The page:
The Web is buzzing thanks to Google’s confirmation of a Panda algorithm refresh to occur sometime at the beginning of July 2015. It’s a refresh – not an update – that’s been the center of major discussion for plenty of digital marketing experts lately.
On one hand, most folks agree that the refresh can’t come fast enough. On the other hand, some people feel that the search engine giant is about to lash out another unfair penalty on their websites.
Which side is true, and why is a refresh even important?
It’s easy to lose your marbles whenever Google makes an announcement about its algorithm. But understanding the different terms and what it means for your site is vital in order not to jump to any conclusions.
Simply put: an algorithm refresh happens when a search engine decides to run the same algorithm again (without any changes). Meanwhile, an algorithm update happens when several aspects of the system is altered. Think of Google as a car; simply running its engines is a refresh, whereas changing its parts is an update.
Search engine algorithms are super complex. Google alone has more than 200 ranking factors, which means your website is hit daily with dozens of signals that study it for quality, consistency, and relevance. Whenever an update or a refresh happens, Webmaster Trends Analyst John Mueller says three things could happen:
Technically, if you’ve been working hard to enhance your site, you should detect any development even BEFORE an algorithm refresh or update occurs. However, running one will give website owners who were not able to see any impact a chance to finally spot changes (if any).
If the upcoming Panda refresh is a good thing, why are some webmasters losing their marbles?
For one, Google and similar search engines are not perfect – they have glitches. This is one of the main concerns in a forum discussion. If the algorithm flags you for one mistake, your site may suffer for weeks or months until the penalty is lifted – regardless of whether it was YOU or Google that is responsible for the error.
It’s even possible for a penalty to stay until AFTER a refresh. This means your site could lose thousands of visitors each day. For some webmasters and business owners, this is one glitch they’re not willing to take.
On one hand, most folks are eager to finally refresh the algorithm mainly because they would see if their changes led to any improvement. Since the mobile-friendly update last April, plenty of site owners have been hard at work making alterations to benefit both search engines as well as online users. They are hoping that the refresh would show positive results (which are not yet apparent now).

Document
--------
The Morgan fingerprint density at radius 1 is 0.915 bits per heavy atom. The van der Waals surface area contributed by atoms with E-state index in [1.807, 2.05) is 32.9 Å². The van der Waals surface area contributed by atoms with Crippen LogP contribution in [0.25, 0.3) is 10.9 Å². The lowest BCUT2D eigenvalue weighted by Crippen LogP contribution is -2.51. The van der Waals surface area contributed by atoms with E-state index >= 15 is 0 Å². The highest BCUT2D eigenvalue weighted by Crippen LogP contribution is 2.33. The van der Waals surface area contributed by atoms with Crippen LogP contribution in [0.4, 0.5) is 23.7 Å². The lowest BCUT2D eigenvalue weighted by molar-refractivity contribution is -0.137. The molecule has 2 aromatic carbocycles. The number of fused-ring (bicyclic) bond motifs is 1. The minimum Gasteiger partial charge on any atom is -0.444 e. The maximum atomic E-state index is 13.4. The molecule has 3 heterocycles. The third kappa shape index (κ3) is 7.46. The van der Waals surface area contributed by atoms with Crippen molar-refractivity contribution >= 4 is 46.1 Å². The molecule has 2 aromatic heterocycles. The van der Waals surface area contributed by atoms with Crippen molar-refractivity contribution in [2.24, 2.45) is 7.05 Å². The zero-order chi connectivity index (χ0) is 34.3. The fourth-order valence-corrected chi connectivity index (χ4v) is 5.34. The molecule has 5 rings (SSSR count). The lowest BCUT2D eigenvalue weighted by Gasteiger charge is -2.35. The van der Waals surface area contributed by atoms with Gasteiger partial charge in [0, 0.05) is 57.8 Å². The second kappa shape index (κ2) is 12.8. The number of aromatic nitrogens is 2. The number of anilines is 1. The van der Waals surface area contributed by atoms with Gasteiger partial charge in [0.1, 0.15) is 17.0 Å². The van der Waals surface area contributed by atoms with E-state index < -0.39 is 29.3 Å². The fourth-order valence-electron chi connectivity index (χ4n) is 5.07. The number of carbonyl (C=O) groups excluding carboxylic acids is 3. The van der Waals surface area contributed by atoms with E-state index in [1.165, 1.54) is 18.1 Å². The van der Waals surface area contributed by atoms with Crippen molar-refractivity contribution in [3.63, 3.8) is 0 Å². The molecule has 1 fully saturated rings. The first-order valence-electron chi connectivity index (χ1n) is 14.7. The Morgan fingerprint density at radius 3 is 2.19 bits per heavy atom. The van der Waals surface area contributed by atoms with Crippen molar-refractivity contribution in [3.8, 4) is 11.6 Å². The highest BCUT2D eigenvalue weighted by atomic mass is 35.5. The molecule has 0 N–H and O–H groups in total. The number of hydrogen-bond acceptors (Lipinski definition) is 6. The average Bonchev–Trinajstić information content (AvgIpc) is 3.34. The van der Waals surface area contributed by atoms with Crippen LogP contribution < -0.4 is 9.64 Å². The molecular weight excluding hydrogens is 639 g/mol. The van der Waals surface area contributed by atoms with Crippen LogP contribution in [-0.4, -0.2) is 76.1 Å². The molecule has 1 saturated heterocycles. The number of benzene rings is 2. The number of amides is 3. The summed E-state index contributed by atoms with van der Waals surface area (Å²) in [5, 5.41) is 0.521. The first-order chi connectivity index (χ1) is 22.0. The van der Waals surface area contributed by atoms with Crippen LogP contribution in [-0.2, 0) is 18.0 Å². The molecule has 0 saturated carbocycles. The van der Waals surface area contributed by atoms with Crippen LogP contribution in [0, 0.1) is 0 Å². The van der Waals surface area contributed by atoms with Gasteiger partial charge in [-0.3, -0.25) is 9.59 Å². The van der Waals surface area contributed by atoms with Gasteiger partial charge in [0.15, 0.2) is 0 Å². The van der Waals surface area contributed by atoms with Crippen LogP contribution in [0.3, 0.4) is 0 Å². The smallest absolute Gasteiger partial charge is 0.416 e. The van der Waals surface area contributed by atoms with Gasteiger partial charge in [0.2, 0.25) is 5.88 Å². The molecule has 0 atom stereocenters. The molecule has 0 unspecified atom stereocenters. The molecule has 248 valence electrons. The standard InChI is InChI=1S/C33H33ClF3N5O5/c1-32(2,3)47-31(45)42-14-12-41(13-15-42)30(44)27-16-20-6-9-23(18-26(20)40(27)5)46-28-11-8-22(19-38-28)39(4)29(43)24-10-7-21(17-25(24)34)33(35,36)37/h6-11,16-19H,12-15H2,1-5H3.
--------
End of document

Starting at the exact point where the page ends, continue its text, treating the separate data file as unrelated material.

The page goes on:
Another thing that makes algorithm issues so problematic is that Google doesn’t announce them anymore. These unexpected updates and refreshes may seem exciting, but spotting them has become more complicated than in years past. It requires digital marketers to constantly monitor data, spikes in traffic, and participate in forum threads. By the timeGoogle confirms changes, the damage has been done.
In a nutshell, the Panda algorithm is all about content, which is one of the crucial factors in search engine optimization. It aims to enhance user experience by targeting low-quality ‘thin’ content that’s deceptive, and/or duplicated. Although SEO’s lifeblood is still links, without content, your campaign is as good as dead.
It’s not just any old stuff, too. It needs to be fresh, helpful, relatable, or educational. Google’s Panda algorithm aims to spot high-quality content (something that users would care for) and put those on top search results. This means it’s smart enough to detect if content was created for SEO purposes only.
For instance: say you made an article on your blog about how to market local businesses online. There are already tons of articles about this topic. In order for your content to stand out, it needs to offer invaluable advice that’s not seen elsewhere. It should engage users with thought-provoking insights, contain supporting multimedia (images, videos, slideshows, quotes, etc.), and maybe have a bit of humor, too.
Some factors that signal Panda about the kind of content you have are:
Similar to redundant ads and spammy emails, if your content has nothing special to provide to users, then your website will likely be flagged by the Panda algorithm.
Afraid of Panda algorithm changes? Don’t be! Not only is it one of the most adorable creatures on the planet, all it wants is user happiness. As webmasters and digital marketers, shouldn’t we have a similar goal? One thing you should avoid at all costs, regardless of algorithm updates, is practicing black-hat strategies.
Say NO to content farming, thin, duplicated content, irrelevant guest posting – basically anything that doesn’t add value to a user’s experience.Remember what content was created for: to inform, educate, or entertain people. There are plenty of folks out there that churn out articles to gain clicks for their ads or to drive traffic to their website.
If you’re not one of those, that’s one less thing to worry about.
Are you already providing amazing content but are NOT seeing any results? Then you probably need to polish several technical aspects. Here are a few to begin with:
The rule of thumb is to PUT USERS FIRST. Go back to your business goals and identify WHO your target market is. What do they want to see? What topics do they care about? Where are they hanging out online? What types of content do they love to share? Answer these questions in order to get a better grasp on the kind of content you are producing.
Google is basically doing algorithm updates and refreshes because they want to continually provide the best for people. So do the same. Once you understand this, it makes creating content easier and removes fear of Panda.